In other words, Cruz would have voters believe that the entire issue is “nonsense” because Republicans aren’t actively trying to limit access to condoms, which necessarily means, in his mind, that there is no “war on women.” But the GOP senator is inadvertently proving his critics’ point with a myopic understanding of what contraception even is.

 

By: Steve Benen, The Maddow Blog, December 1, 2015

December 3, 2015 Posted by | Birth Control, Reproductive Choice, Ted Cruz, Women's Health | , , , , , , | 1 Comment

“New ‘Select Committee’ On Planned Parenthood”: Where Do GOP Investigations Of Planned Parenthood Go Now?

The shooting at a Planned Parenthood clinic in Colorado Springs on Friday was a vivid reminder that the organization isn’t just a political lightning rod for conservatives who oppose abortion rights. It’s also under constant threat of harassment and violence from radical anti-abortion advocates, ranging from hate mail and vandalism all the way up to arson, bombings, and in a few cases, the murder of clinic staff or patients.

The Colorado attack comes at a time when the Republican Congress is trying to figure out new ways to go after the group. So where will those efforts go now?

At the moment, we don’t have direct confirmation that Robert Dear, the alleged killer, was motivated by objections to abortion. What we do know is that, according to anonymous law enforcement sources, he said “no more baby parts” to officials, which would be a clear reference to the “sting” videos created by an anti-abortion group showing Planned Parenthood personnel discussing the transfer of fetal tissue to researchers. (Though many have charged that the videos show Planned Parenthood “selling baby parts,” that is not in fact true. The organization only accepts small reimbursements on the order of $50 or so to cover their costs when making these transfers, and the videos don’t show them doing anything different.)

In any case, the important context to understand is that Planned Parenthood has almost never not been under attack, both from violent extremists and from Republicans in Congress who would like to see the organization disappear, or at least deprive it of the Medicaid reimbursements it gets for things like pap smears and cancer screenings (no government money can go to fund abortions). The nature and intensity of that assault ebbs and flows, but a confluence of events has caused the attack in Colorado Springs to get even more attention than it otherwise would have.

After those videos were released, Republican presidential candidates began condemning Planned Parenthood in unusually vituperative terms, accusing the group of murder and all manner of other crimes. Their colleagues in Congress saw an opportunity to renew what had been a sporadic attack on the group, so they mounted multiple investigations in an attempt to find something they could use as a justification for cutting off the group’s Medicaid reimbursements. When the House Oversight and Government Reform Committee’s lengthy grilling of Planned Parenthood chief Cecile Richards not only didn’t prove any wrongdoing but made the Republicans on the committee look foolish, outgoing Speaker John Boehner announced the creation of a Benghazi-style committee to investigate the organization.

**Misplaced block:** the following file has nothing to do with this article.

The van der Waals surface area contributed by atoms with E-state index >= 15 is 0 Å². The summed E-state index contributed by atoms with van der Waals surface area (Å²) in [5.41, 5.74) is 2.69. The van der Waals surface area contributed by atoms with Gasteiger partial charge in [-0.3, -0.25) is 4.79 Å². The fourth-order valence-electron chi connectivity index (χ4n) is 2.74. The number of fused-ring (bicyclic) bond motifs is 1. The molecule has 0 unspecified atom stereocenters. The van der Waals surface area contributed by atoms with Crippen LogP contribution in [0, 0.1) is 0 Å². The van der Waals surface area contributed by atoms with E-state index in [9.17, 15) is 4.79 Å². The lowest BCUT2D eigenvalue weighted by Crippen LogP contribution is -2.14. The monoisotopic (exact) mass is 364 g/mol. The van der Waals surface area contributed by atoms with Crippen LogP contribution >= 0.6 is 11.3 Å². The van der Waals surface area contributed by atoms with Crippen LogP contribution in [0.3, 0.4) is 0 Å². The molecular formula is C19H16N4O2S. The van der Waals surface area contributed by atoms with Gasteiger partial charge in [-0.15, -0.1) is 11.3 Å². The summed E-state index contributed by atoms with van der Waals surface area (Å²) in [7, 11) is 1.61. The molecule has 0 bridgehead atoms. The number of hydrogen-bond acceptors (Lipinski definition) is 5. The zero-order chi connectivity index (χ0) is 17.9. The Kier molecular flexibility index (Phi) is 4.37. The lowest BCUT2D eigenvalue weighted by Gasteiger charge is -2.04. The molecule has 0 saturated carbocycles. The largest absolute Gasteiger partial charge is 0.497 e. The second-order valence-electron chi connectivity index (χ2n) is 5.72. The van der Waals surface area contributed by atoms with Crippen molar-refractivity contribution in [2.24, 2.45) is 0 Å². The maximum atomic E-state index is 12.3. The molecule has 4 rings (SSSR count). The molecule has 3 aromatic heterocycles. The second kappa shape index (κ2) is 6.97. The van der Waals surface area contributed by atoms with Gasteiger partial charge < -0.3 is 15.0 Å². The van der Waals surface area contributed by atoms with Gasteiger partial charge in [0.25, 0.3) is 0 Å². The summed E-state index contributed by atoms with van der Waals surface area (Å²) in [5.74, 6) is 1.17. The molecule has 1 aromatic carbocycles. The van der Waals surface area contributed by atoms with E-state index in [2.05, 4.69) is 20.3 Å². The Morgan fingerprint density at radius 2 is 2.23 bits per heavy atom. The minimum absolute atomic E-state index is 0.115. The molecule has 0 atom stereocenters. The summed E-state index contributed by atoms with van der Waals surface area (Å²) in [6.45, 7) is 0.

The idea, as it seems to be in most congressional investigations Republicans launch, is that while they don’t really know what they’re looking for, if they look hard enough then they’ll find something that can be used against Planned Parenthood. And it’s possible they will, though there isn’t actually much reason to think so. If they do find something that sounds problematic, it will suddenly become the one aspect of the abortion issue Republicans care about above all others.

Don’t forget that before those videos came out and Republicans decided that “selling baby parts!” was a handy tool that could be used to bludgeon the group, they weren’t crusading to end fetal tissue research. Some of them even supported it; notably, Mitch McConnell voted for the law that allowed such research to take place. They’ve shown no interest in any new law changing the regulations covering how that research is conducted. If any of the presidential candidates who were in such high dudgeon over the videos have a plan to outlaw fetal tissue research, I haven’t heard about it.